There’s a cottage industry online devoted to convincing investors that if they possess the same information and stock ideas as the wealthiest managers, they too can someday join their ranks. Which is obviously bullshit given the delayed nature of said information, the unstoppable madness of investor behavior, the circumstances of each wealthy player’s initial success and on and on.
Personally, I find myself a lot more interested in the methodology and thinking behind the investment theses of the best and brightest managers rather than the picks themselves. This information allows me to challenge my own thinking and to understand why large pools of money are moving the way that they are. I devour 13F filings dutifully each quarter just like everyone else, even if I’m gleaning insights that are different from some other guy who is reading the same thing.
But no matter how one uses this stuff, it’s out there – and in ever larger quantities. And no investor’s moves attract more interest (and, therefore, productization) than those of Warren Buffett. The mere mention of his name is almost a guaranteed click, the fact that he’s made a move you may not have heard renders the possibility of your subscribing in this or that alert system that much more likely. Let’s be honest, if you were made to believe that Buffett’s secret new investment idea was hidden somewhere in your house, you’d probably pry up the floorboards in search of it. That’s just how it is.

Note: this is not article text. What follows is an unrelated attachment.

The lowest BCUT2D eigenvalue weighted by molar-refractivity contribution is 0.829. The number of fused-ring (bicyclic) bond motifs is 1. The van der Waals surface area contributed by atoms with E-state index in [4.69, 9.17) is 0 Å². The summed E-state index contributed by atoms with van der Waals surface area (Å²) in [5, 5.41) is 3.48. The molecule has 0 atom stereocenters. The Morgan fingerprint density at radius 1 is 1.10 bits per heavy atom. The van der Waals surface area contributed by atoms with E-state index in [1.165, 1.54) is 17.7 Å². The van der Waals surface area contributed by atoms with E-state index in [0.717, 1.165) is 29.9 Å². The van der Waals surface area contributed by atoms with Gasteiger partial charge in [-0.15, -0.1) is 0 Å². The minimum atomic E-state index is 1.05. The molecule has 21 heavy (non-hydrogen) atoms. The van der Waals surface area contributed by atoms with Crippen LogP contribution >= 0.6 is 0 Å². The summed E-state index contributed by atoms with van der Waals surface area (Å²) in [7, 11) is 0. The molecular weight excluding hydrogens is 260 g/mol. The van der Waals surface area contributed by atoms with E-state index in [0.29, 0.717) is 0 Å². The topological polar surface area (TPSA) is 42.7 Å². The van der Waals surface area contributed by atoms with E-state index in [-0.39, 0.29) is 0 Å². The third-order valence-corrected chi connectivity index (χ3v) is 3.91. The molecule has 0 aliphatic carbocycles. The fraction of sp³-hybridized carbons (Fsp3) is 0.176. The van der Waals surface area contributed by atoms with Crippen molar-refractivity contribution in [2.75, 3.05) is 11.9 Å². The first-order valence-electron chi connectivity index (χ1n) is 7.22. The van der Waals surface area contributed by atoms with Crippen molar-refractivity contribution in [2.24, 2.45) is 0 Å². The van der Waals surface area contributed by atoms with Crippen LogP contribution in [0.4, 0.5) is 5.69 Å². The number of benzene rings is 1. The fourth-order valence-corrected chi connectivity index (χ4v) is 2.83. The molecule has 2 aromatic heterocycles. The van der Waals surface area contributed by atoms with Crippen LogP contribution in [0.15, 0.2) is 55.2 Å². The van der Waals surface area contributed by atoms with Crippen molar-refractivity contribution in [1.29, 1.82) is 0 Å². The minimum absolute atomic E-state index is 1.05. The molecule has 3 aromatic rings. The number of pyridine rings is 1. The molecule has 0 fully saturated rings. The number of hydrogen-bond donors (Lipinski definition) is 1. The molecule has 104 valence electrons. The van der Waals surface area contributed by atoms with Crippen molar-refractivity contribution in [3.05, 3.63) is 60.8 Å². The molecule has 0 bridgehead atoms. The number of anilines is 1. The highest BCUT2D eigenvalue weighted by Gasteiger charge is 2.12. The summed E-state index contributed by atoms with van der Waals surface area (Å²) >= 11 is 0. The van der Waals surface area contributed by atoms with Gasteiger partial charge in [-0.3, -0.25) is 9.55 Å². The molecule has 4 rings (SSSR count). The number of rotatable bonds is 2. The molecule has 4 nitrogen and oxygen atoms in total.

My friend David Merkel, a value investor who’s studied the Ways of the Warren his entire career, has a list of reasons why Buffett, while admirable, is not a realistic role model for ordinary investors. It’s in two parts, I’ve linked to both of them below…